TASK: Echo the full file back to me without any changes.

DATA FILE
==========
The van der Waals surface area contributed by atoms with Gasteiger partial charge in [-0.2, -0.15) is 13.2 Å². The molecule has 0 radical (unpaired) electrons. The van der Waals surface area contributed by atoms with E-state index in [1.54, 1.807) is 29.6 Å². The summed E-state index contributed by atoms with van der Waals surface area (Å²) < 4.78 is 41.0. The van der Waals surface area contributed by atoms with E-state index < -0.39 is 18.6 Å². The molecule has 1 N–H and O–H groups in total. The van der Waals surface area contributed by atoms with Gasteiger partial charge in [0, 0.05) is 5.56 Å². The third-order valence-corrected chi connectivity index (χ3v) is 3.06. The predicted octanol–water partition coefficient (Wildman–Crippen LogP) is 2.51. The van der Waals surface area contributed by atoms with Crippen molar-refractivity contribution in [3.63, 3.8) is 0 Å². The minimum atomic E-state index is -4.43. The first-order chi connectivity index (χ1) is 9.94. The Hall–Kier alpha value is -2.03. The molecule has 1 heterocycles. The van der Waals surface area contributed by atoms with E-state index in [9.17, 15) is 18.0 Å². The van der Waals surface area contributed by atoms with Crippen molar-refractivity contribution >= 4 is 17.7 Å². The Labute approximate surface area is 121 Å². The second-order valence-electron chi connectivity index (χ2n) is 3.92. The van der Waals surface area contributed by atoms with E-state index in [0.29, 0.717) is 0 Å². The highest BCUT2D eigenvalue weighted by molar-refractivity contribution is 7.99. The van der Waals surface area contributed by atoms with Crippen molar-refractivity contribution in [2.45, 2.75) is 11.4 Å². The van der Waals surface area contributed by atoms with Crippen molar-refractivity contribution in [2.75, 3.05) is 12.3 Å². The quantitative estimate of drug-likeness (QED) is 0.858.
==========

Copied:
The van der Waals surface area contributed by atoms with Gasteiger partial charge in [-0.2, -0.15) is 13.2 Å². The molecule has 0 radical (unpaired) electrons. The van der Waals surface area contributed by atoms with E-state index in [1.54, 1.807) is 29.6 Å². The summed E-state index contributed by atoms with van der Waals surface area (Å²) < 4.78 is 41.0. The van der Waals surface area contributed by atoms with E-state index < -0.39 is 18.6 Å². The molecule has 1 N–H and O–H groups in total. The van der Waals surface area contributed by atoms with Gasteiger partial charge in [0, 0.05) is 5.56 Å². The third-order valence-corrected chi connectivity index (χ3v) is 3.06. The predicted octanol–water partition coefficient (Wildman–Crippen LogP) is 2.51. The van der Waals surface area contributed by atoms with Crippen molar-refractivity contribution in [3.63, 3.8) is 0 Å². The minimum atomic E-state index is -4.43. The first-order chi connectivity index (χ1) is 9.94. The Hall–Kier alpha value is -2.03. The molecule has 1 heterocycles. The van der Waals surface area contributed by atoms with E-state index in [9.17, 15) is 18.0 Å². The van der Waals surface area contributed by atoms with Crippen molar-refractivity contribution >= 4 is 17.7 Å². The Labute approximate surface area is 121 Å². The second-order valence-electron chi connectivity index (χ2n) is 3.92. The van der Waals surface area contributed by atoms with E-state index in [0.29, 0.717) is 0 Å². The highest BCUT2D eigenvalue weighted by molar-refractivity contribution is 7.99. The van der Waals surface area contributed by atoms with Crippen molar-refractivity contribution in [2.45, 2.75) is 11.4 Å². The van der Waals surface area contributed by atoms with Crippen molar-refractivity contribution in [2.75, 3.05) is 12.3 Å². The quantitative estimate of drug-likeness (QED) is 0.858.